And some wise words by Ben Shapiro deserve to be heard here. He offers some of the history that I did above, then looks at some of the myths about this issue. He writes:
2. Immigrants Seeking Asylum Are Being Punished For Seeking Asylum. This is plainly untrue as well. Immigrants who come to points of entry to seek asylum aren’t actually illegally in the country – they’re not arrested. They’re processed through ICE, and their children stay with them. If, however, illegal immigrants cross the border illegally, the Trump administration now treats them as criminals. If they choose deportation, they aren’t separated from their kids; if they choose to apply for asylum, they stay in the country longer than 20 days, and their kids have to be removed by operation of law. 3. The Trump Facilities Are Awful Thanks To Trump. They may be awful, but they were just as awful under President Obama…. Trump isn’t forcing children away from parents. He’s enforcing the law on the books. The legislature can fix that law at any time. The facilities he’s using are the same facilities Obama used. Pretending that this is Japanese internment (as Laura Bush suggested) or the Holocaust (as General Michael Hayden suggested) is ridiculous. This policy ought to be fixed. But lying about it isn’t designed to fix it. It’s designed to prevent a fix by allowing Democrats to play political football with children, believing they’re winning a victory by holding Trump’s feet to the fire with pictures of crying children.
Finally let me offer the concluding words from a recent article by Rich Lowry on this:
Congress can fix this. Congress can change the rules so the Flores consent decree will no longer apply, and it can appropriate more money for family shelters at the border. This is an obvious thing to do that would eliminate the tension between enforcing our laws and keeping family units together. The Trump administration is throwing as many resources as it can at the border to expedite the process, and it desperately wants the Flores consent decree reversed. Despite some mixed messages, if the administration had its druthers, family units would be kept together and their cases settled quickly. The missing piece here is Congress, but little outrage will be directed at it, and probably nothing will be done. And so our perverse system will remain in place and the crisis at the border will rumble on.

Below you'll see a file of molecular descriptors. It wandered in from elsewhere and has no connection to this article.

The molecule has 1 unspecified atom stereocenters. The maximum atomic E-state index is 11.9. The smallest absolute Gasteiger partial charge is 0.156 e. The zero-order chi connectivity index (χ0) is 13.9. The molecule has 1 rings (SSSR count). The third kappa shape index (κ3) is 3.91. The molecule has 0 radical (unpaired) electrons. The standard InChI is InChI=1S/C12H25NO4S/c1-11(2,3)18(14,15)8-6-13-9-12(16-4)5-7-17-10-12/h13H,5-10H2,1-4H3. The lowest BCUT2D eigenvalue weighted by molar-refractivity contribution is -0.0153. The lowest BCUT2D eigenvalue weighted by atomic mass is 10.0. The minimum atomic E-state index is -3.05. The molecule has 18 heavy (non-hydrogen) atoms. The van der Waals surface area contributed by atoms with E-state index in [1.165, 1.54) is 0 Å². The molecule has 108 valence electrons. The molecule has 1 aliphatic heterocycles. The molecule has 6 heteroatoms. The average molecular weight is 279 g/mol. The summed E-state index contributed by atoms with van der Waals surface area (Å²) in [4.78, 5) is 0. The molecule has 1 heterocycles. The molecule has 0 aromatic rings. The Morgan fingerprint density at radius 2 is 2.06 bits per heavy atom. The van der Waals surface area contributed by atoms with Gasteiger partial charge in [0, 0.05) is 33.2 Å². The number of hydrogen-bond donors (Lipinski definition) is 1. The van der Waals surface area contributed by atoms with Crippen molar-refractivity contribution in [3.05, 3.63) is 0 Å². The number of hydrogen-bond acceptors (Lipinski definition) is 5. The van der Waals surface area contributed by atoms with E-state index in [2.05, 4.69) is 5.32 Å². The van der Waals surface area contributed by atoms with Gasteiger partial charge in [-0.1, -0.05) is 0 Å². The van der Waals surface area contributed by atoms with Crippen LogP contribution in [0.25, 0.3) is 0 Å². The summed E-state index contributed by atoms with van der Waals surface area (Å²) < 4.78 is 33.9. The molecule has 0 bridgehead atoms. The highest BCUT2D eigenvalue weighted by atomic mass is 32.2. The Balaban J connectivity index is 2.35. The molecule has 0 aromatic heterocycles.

Clearly these are rather complex and difficult issues, and much thought and care is needed as to how best to proceed. But the hysteria and hypocrisy of the left is not helping things at all. For those who would rather watch and listen than read, these two videos are useful: -An informative six-minute video by Brittany Hughes: -A fact-filled eight-minute video by Jon Miller:–dont-want-families-separated-close-the-border–white-house-brief  
SInce this article was first written, there have been further developments. This article provides an update:
Bill Muehlenberg

Author, Blogger and Speaker 

Bill Muehlenberg, who was born in America, lives in Melbourne. He is married to an Australian, Averil, and has three sons. He has a BA with honours in philosophy (Wheaton College, Chicago), a MA with highest honours in theology (Gordon-Conwell Theological Seminary, Boston), and is working on a PhD in theology. He is Secretary of the Family Council of Victoria. He was formerly the National Vice President of the Australian Family Association. He was formerly the National Research Coordinator at Focus on the Family.

He currently continues an independent ministry in pro-faith and pro-family activism. He is head of an apologetics/ethics ministry called CultureWatch, started in January 2006. This interactive blogsite features over 3,300 articles and 52,000 comments.